31 Days of Hell: A Gorgeous and Bloody Roller Coaster: Green Room (2015)


Image Courtesy of The New York Times

Written and directed by Jeremy Saulnier, Green Room follows the Ain’t Rights, a punk band on the last leg of a long and unsuccessful tour. They are about to pack it in when they are offered one last gig at a club in backwoods Oregon. The club, which is patroned entirely by Neo-Nazis and decorated with swastikas and confederate flags, isn’t a place anyone wants to find themselves, but after the band witnesses something they should not it becomes a deathtrap. The Ain’t Rights barricade themselves into the green room as the white supremacists plot their deaths outside to cover up their crime, led by the terrifyingly meticulous Darcy in one of Patrick Stewarts most menacing performances.

Although very jarring to see Patrick Stewart play the leader of a gang of Nazis, he brings the role to life like nobody else could. Darcy spends much of the film planning the band’s demise, controlling every aspect to try and deflect suspicion from himself or any of the leadership in his organization. His attention to every detail of the crime makes him a terrifying villain.

The band’s precarious situation begins before they lock themselves in, and paints them as very serious group. From the beginning of the film they are broke, syphoning gas from a parking lots to make their gigs, and eating whatever leftovers they can find wherever they crash. When they sit down for a college radio interview, they answer every question as a stereotypical hard punk band should, but stumble when they are asked to name their desert island band. The fun whimsical questions meant to get the conversation going end up being the hardest ones for them to answer. This sets the stage for a tense, well calculated face off between the very serious Neo-Nazis and the also serious punk rockers.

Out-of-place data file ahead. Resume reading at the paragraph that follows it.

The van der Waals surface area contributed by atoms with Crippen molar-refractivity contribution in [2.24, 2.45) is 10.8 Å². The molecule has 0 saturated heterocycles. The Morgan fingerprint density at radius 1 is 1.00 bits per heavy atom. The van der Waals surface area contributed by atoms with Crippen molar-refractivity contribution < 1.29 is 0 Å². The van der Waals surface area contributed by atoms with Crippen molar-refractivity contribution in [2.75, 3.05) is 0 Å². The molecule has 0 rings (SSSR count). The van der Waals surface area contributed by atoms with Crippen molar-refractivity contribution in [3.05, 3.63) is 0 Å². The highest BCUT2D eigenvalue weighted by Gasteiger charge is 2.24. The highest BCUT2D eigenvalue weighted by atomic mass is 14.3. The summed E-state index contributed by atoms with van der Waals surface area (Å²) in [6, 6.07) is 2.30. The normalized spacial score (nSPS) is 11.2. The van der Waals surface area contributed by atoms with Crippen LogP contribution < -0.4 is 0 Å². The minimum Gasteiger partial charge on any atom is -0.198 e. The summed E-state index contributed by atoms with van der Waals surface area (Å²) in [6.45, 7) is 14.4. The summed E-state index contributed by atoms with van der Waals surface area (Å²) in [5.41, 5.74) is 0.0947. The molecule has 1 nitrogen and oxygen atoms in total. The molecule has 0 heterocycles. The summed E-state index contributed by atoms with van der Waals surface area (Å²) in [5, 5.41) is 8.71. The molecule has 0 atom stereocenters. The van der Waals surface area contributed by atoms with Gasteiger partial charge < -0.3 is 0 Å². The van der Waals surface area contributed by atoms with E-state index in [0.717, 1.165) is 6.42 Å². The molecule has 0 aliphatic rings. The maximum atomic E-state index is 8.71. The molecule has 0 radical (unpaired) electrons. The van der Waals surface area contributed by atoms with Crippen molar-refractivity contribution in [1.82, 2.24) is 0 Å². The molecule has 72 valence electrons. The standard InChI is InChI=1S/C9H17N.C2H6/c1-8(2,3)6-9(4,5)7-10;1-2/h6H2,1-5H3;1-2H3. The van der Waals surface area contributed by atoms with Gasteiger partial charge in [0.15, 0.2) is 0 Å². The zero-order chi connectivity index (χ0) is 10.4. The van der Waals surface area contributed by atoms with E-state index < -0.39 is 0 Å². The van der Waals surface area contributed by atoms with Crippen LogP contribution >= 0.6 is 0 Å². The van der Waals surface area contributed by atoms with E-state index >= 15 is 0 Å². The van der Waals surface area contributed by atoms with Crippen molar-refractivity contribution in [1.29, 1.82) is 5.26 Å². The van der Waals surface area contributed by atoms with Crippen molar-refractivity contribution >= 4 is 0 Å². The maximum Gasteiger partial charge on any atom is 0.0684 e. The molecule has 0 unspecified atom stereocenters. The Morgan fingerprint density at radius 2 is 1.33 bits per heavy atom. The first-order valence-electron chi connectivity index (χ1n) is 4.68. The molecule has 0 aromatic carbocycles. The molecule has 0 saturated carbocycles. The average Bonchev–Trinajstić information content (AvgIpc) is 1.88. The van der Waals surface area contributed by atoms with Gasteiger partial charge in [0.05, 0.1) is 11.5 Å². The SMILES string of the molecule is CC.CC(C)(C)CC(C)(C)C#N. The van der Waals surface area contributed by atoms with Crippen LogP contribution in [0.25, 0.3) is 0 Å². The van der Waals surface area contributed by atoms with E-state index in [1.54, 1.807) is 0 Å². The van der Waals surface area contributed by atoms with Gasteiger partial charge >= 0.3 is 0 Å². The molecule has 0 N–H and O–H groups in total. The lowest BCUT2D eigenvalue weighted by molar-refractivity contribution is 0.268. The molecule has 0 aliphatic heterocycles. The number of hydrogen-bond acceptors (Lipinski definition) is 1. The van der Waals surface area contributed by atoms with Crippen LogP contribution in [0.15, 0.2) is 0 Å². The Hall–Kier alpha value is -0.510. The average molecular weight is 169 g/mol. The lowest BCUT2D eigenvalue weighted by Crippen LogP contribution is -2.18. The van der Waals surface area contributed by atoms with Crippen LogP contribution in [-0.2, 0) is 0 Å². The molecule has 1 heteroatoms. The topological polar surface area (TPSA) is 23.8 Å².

This movie impressed me with its internal cohesion, and density. This is a movie where so much happens in the 95-minute run time that you have to pay attention to the details, or risk missing something. The quieter moments of dialogue in the movie are full of foreshadowing and setting up devices that pay off later. So many things reappear that after my second and third watch I was still noticing new connections that eluded me when I was too rapt in the gruesome violence to notice much else.

And gruesome it was. As a horror movie junkie, there is little that causes me turn my head from the screen, but there were scenes in this film that had me watching between my fingers and crawling in my skin. Saulnier does not shy away from using extremely well devised shots to show the intense violence that becomes one of the hallmarks of the film. All things considered, this is a gorgeously shot film with a well-mixed soundtrack that adds to the feeling of intensity. The music, specifically when ambient music overtakes the scene sounds signals a moment of rest between the intense conflict.

This is also a film that takes its subject seriously. White supremacist organizations are and always have been extremely violent groups that use terror to control and harm people of color. The film’s treatment of these groups as nothing other than hateful helps to create strong villains, while not serving to normalize the presence of hate groups as other films featuring neo-Nazis tend to do (think American History X).

This film is a ride from start to finish, and would highly recommend a watch for this 31 Days of Hell. 

-Patrick Bernas